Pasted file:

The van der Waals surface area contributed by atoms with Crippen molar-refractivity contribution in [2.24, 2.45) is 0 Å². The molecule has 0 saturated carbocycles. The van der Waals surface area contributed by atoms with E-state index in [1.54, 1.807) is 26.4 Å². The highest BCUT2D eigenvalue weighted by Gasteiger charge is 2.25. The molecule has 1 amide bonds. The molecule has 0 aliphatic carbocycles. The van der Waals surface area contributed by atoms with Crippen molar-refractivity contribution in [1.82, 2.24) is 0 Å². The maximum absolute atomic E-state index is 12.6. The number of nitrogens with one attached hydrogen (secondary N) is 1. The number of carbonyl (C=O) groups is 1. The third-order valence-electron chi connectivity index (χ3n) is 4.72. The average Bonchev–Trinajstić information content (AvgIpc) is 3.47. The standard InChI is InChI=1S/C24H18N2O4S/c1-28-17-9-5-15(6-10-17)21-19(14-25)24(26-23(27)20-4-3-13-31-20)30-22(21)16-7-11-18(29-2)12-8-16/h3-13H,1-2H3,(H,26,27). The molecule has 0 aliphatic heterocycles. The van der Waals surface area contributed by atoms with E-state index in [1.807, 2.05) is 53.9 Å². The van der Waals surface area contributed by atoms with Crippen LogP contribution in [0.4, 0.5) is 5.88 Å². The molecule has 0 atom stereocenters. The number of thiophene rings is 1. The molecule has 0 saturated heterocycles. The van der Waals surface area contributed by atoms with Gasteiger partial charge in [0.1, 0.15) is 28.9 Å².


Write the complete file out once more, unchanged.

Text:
The van der Waals surface area contributed by atoms with Crippen molar-refractivity contribution in [2.24, 2.45) is 0 Å². The molecule has 0 saturated carbocycles. The van der Waals surface area contributed by atoms with E-state index in [1.54, 1.807) is 26.4 Å². The highest BCUT2D eigenvalue weighted by Gasteiger charge is 2.25. The molecule has 1 amide bonds. The molecule has 0 aliphatic carbocycles. The van der Waals surface area contributed by atoms with Crippen molar-refractivity contribution in [1.82, 2.24) is 0 Å². The maximum absolute atomic E-state index is 12.6. The number of nitrogens with one attached hydrogen (secondary N) is 1. The number of carbonyl (C=O) groups is 1. The third-order valence-electron chi connectivity index (χ3n) is 4.72. The average Bonchev–Trinajstić information content (AvgIpc) is 3.47. The standard InChI is InChI=1S/C24H18N2O4S/c1-28-17-9-5-15(6-10-17)21-19(14-25)24(26-23(27)20-4-3-13-31-20)30-22(21)16-7-11-18(29-2)12-8-16/h3-13H,1-2H3,(H,26,27). The molecule has 0 aliphatic heterocycles. The van der Waals surface area contributed by atoms with E-state index in [1.807, 2.05) is 53.9 Å². The van der Waals surface area contributed by atoms with Crippen LogP contribution in [0.4, 0.5) is 5.88 Å². The molecule has 0 atom stereocenters. The number of thiophene rings is 1. The molecule has 0 saturated heterocycles. The van der Waals surface area contributed by atoms with Gasteiger partial charge in [0.1, 0.15) is 28.9 Å².